Eggs are a known source of foodborne salmonellosis, associated with eggshell contamination with Salmonella enterica serovar Typhimurium. Despite their potentially hazardous nature, raw eggs are often used and consumed in mayonnaise, mousse, ice cream and eggnog.
In a recently published study, scientists from Flinders University in Adelaide, Australia, developed a shell egg decontamination method that removed the Salmonella contamination from the outside of an egg without impacting its usability. The decontamination method was developed by the adaptation of a temperature-controlled water bath (commonly present in kitchens and associated with the sous-vide technique) for the surface decontamination of eggs. The outside of whole eggs was artificially inoculated with two Salmonella strains. The eggs were decontaminated by placing in a sous-vide cooker with the water heated to 135°F. The remaining viable Salmonella present on the whole shell egg, crushed shells, internal egg contents and sous-vide water were enumerated over time by culturing onto Xylose Lysine Deoxycholate (XLD) agar.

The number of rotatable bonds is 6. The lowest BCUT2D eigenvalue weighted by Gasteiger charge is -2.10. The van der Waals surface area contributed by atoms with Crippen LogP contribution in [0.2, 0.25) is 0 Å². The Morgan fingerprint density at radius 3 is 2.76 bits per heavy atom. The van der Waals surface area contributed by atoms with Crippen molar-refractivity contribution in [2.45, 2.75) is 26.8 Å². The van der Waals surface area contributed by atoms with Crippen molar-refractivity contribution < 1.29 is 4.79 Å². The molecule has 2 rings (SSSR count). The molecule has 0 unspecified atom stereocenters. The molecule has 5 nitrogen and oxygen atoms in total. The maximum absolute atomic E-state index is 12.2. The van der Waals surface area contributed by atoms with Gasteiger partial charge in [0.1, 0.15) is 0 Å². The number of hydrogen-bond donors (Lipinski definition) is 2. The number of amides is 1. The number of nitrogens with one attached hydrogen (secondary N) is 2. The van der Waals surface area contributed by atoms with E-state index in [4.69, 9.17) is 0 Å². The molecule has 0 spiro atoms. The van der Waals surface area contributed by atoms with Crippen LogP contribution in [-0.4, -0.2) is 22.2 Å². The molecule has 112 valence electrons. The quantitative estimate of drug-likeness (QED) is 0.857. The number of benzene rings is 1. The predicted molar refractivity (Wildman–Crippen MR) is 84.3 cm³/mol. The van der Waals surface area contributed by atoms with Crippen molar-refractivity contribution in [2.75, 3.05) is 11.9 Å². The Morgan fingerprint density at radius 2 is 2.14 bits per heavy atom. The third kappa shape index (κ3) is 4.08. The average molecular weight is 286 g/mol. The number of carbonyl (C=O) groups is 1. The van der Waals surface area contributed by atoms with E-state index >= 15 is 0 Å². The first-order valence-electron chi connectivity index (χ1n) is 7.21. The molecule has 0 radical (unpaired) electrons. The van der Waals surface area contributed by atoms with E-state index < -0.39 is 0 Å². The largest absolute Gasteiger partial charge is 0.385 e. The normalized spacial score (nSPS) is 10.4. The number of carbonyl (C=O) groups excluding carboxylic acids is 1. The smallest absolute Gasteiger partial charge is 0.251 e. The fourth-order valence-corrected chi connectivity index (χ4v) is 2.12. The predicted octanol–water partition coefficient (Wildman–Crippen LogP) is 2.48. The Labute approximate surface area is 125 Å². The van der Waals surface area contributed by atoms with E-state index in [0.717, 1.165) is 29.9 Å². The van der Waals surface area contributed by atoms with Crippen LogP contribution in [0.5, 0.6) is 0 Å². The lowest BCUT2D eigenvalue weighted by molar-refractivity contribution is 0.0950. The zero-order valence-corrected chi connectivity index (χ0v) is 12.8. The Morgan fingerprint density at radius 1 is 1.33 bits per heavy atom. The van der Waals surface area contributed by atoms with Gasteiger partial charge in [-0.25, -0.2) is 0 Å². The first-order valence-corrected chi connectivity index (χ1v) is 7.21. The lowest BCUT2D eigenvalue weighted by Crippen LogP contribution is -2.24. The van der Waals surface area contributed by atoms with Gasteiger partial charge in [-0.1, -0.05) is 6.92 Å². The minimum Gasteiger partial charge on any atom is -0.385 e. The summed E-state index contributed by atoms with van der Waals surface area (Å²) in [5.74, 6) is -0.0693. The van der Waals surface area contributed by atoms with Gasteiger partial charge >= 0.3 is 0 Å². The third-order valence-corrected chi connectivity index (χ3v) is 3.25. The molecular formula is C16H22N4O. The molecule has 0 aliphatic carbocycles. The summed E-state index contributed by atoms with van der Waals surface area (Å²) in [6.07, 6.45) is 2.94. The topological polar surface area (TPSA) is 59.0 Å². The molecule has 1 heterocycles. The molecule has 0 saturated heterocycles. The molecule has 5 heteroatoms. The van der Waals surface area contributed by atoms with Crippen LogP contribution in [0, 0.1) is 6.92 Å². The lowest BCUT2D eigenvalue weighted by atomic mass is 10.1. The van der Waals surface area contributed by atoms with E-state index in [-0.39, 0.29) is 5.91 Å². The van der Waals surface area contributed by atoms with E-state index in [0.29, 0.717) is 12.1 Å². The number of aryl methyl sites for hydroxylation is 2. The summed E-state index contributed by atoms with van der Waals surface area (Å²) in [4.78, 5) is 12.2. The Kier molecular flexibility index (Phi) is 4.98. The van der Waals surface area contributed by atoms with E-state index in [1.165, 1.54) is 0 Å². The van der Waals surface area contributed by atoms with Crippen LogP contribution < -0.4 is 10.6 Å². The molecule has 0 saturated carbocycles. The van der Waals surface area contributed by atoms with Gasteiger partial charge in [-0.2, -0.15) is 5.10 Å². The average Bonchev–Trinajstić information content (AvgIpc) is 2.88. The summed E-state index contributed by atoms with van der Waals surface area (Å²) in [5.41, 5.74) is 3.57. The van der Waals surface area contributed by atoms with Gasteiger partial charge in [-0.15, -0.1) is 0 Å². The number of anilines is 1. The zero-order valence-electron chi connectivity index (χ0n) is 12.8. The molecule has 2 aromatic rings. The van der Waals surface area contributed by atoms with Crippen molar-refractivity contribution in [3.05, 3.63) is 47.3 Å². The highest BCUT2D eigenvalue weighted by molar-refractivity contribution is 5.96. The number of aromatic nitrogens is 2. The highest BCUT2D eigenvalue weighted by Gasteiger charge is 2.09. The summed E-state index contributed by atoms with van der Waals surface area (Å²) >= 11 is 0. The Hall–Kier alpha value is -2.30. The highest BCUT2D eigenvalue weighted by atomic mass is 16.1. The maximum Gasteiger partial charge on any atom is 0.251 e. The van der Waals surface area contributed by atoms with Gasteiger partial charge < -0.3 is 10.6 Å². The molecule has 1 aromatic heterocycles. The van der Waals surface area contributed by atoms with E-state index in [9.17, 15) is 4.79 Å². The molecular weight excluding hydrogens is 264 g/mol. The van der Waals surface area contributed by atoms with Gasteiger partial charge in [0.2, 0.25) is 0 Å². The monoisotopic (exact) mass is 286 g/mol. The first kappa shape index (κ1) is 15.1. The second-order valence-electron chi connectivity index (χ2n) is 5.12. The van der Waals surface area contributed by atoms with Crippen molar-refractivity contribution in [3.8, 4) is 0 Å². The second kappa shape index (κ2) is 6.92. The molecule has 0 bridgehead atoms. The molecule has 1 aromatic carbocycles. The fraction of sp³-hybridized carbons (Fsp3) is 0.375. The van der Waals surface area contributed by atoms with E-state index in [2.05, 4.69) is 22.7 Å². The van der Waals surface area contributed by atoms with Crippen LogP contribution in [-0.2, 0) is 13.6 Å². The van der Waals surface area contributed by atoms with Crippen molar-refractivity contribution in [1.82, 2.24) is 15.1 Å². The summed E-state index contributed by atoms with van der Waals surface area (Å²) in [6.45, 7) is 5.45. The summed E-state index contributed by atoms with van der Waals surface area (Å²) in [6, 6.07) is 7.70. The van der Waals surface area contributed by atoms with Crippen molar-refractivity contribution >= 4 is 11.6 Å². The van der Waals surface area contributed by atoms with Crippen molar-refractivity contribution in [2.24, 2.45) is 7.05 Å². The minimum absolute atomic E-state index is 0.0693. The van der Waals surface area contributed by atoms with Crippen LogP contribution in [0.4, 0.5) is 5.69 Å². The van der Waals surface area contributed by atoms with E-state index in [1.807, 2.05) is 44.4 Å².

The quality of the uncontaminated heat-treated eggs was determined by measuring the Haugh unit, yolk index, albumen pH, thermocoagulation, and stability of foam. A blind control study was conducted to assess the acceptability and usability of the treated eggs by chefs and food handlers for the preparation of mayonnaise.
Complete decontamination of the Salmonella was achieved by treating eggs for nine minutes in the 135°F sous-vide cooker. No statistically significant difference was observed in the quality of treated eggs compared with nontreated eggs using the quality measurements and acceptability score from chefs. This method provides a simple approach that can be adopted by chefs and food handlers to obtain safe eggs before the preparation of raw egg products.